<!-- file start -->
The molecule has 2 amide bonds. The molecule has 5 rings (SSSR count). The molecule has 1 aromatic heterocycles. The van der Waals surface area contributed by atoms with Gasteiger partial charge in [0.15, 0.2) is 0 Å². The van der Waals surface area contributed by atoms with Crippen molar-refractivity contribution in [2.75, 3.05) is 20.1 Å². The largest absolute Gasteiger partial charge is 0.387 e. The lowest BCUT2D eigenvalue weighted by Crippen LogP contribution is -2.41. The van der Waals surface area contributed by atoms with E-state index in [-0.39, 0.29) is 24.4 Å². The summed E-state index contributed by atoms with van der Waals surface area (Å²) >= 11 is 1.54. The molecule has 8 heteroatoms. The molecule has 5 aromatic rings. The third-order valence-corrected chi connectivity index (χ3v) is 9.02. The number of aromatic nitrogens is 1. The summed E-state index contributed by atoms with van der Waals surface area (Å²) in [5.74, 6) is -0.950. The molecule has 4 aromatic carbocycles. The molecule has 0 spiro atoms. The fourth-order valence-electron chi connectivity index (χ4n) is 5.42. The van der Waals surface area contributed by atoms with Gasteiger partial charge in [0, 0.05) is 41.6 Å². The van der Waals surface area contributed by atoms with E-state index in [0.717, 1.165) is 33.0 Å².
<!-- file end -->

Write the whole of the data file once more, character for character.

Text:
The molecule has 2 amide bonds. The molecule has 5 rings (SSSR count). The molecule has 1 aromatic heterocycles. The van der Waals surface area contributed by atoms with Gasteiger partial charge in [0.15, 0.2) is 0 Å². The van der Waals surface area contributed by atoms with Crippen molar-refractivity contribution in [2.75, 3.05) is 20.1 Å². The largest absolute Gasteiger partial charge is 0.387 e. The lowest BCUT2D eigenvalue weighted by Crippen LogP contribution is -2.41. The van der Waals surface area contributed by atoms with E-state index in [-0.39, 0.29) is 24.4 Å². The summed E-state index contributed by atoms with van der Waals surface area (Å²) >= 11 is 1.54. The molecule has 8 heteroatoms. The molecule has 5 aromatic rings. The third-order valence-corrected chi connectivity index (χ3v) is 9.02. The number of aromatic nitrogens is 1. The summed E-state index contributed by atoms with van der Waals surface area (Å²) in [5.74, 6) is -0.950. The molecule has 4 aromatic carbocycles. The molecule has 0 spiro atoms. The fourth-order valence-electron chi connectivity index (χ4n) is 5.42. The van der Waals surface area contributed by atoms with Gasteiger partial charge in [0, 0.05) is 41.6 Å². The van der Waals surface area contributed by atoms with E-state index in [0.717, 1.165) is 33.0 Å².